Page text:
Am Fam Physician. 2004;69(9):2198-2199
A significant number of cases of community-acquired pneumonia (CAP) occur in the United States each year. About 15 percent of these patients require hospitalization, which substantially increases health care expenditures. Multiple efforts have been made to improve the efficiency of treating these patients. Most efforts have focused on improvement of triage decisions, identification of low-risk patients for outpatient care, reduction in delivery time of antibiotics, more judicious use of antibiotics, and early transition from intravenous to oral antibiotics. Early mobilization has been effective in improving outcomes in patients who have had total knee replacement and patients who have had acute myocardial infarction. Although the mechanism is unknown, this simple maneuver might be beneficial in the treatment of patients with CAP. Mundy and colleagues conducted a group randomized trial at multiple sites to assess the impact of early mobilization in hospitalized adult patients with CAP.
Participants were randomized to receive usual care for pneumonia or early mobilization along with usual care. Early mobilization was defined as being out of bed or ambulating for at least 20 minutes within the first 24 hours following admission. After the first 24 hours, progressive mobilization occurred each subsequent day until discharge in the early-mobilization group. Sitting up for meals or using a commode was not considered adequate for early mobilization. The authors gathered information, including demographics and standard-of-care data. During the hospitalization, all patients were interviewed by trained professionals to assess functional health status and pneumonia-specific information. The main outcomes were length of hospital stay, mortality rate, number of chest radiographs, emergency department visits after discharge, and readmissions at 30 and 90 days after admission.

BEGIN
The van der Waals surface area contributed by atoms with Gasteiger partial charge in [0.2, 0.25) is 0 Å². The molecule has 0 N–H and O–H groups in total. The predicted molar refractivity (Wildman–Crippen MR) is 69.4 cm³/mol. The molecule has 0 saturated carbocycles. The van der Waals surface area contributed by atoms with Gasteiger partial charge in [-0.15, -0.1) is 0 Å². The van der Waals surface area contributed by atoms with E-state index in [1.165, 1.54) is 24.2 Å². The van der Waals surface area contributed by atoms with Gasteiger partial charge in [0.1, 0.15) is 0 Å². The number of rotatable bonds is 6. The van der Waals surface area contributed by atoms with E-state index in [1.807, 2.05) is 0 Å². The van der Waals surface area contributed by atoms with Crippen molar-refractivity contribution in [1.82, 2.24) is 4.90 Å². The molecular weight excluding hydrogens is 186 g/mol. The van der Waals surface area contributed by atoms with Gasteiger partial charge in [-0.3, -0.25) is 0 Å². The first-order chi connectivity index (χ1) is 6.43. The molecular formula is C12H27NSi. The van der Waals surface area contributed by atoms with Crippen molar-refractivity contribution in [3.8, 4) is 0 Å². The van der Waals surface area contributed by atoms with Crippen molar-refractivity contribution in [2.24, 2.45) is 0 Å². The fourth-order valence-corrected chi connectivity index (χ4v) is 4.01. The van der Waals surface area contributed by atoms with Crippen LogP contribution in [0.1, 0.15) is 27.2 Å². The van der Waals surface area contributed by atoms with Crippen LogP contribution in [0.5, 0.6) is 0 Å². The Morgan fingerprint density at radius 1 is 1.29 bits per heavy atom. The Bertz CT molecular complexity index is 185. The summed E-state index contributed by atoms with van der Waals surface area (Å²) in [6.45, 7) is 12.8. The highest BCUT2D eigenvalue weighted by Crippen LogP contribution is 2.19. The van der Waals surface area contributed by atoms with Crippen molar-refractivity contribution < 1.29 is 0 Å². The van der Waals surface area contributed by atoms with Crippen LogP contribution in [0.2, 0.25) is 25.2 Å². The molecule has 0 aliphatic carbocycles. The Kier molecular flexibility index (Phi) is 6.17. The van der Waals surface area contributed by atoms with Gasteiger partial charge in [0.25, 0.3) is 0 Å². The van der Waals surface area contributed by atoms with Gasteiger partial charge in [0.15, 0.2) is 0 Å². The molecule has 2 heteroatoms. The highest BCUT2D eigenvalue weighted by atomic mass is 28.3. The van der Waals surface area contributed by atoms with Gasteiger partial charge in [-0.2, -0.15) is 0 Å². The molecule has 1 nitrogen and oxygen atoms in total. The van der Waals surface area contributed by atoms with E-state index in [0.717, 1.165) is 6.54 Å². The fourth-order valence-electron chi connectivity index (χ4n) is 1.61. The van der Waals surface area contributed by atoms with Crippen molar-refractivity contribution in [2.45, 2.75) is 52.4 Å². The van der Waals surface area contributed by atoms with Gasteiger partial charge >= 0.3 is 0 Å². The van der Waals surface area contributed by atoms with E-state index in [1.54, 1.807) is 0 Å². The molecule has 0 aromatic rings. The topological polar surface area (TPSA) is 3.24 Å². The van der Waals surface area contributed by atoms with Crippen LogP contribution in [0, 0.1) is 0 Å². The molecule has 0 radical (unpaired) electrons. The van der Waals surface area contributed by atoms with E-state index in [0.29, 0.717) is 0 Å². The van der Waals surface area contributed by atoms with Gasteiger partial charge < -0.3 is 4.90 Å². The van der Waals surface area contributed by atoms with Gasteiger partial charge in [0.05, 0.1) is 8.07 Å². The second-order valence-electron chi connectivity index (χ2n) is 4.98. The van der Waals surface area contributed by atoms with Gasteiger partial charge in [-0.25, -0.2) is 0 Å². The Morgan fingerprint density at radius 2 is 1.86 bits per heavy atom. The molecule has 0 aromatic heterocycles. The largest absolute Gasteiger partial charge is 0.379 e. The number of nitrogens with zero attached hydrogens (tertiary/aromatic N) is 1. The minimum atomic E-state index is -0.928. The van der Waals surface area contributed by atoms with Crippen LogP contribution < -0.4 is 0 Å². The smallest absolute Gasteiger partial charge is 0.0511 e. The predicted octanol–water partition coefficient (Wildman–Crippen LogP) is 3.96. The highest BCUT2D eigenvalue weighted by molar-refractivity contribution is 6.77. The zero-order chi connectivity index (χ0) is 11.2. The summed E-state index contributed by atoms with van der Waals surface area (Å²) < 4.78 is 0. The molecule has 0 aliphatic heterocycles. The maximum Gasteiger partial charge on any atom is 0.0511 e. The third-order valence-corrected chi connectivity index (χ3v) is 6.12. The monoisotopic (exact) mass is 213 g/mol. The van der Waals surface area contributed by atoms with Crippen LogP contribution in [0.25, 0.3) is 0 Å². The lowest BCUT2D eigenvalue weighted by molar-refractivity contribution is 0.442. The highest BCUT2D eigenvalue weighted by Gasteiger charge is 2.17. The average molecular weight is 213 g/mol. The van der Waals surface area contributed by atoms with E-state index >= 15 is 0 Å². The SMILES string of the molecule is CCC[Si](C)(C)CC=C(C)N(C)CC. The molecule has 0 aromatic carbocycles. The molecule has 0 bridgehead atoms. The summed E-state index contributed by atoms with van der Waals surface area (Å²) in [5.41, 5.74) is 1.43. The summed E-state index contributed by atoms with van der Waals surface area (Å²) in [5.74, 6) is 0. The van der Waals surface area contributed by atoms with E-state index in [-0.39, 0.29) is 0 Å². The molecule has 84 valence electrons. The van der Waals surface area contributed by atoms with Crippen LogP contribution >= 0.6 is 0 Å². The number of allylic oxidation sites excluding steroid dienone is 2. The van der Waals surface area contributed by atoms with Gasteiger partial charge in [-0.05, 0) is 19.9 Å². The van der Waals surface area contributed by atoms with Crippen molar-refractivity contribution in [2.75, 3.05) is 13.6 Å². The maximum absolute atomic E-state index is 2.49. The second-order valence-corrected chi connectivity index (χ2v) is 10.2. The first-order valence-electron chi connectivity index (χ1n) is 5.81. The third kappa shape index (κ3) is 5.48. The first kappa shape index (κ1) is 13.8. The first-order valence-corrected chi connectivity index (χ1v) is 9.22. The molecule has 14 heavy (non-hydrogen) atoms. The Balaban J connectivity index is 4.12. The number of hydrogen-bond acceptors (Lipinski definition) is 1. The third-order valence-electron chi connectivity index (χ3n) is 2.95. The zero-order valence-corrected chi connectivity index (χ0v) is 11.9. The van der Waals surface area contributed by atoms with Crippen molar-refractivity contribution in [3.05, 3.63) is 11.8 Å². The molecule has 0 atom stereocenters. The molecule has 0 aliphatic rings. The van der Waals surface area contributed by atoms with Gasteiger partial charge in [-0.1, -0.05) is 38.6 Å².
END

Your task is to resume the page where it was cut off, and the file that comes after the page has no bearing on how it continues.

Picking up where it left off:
The authors enrolled 227 patients in the early-mobilization group and 231 patients in the usual-care group. The groups did not differ significantly with regard to age, sex, disease severity, door-to-drug delivery time, and intravenous-to-oral switchover time. The hospital length of stay was significantly less in the early-mobilization group than in the usual-care group, with an adjusted absolute difference of 1.1 days. The mortality rates, number of follow-up chest radiographs, emergency department visits, readmission rates, and number of adverse events were not significantly different between the two groups. However, the cost of hospitalization between the groups was significantly different, with a savings of approximately $1,000 per patient in the early-mobilization group.
The authors conclude that early mobilization of patients admitted with CAP reduces overall hospital length of stay and use of institutional resources. These reductions occur without increasing the risk of adverse outcomes.
editor’s note: One of the changes that has occurred in medicine is the concept of early mobilization. In the past, patients with any major medical illness were placed on prolonged bed rest. It was believed that this would allow the body to recuperate after the insult of the major medical illness. Published evidence demonstrated that prolonged bed rest not only failed to improve outcomes but, in reality, made things worse. Results of the study by Mundy and colleagues demonstrate that the same can be said for patients with pneumonia. Early mobilization during hospitalization improves outcomes. This study demonstrates that an action once thought to make sense actually did more harm than good.—K.E.M.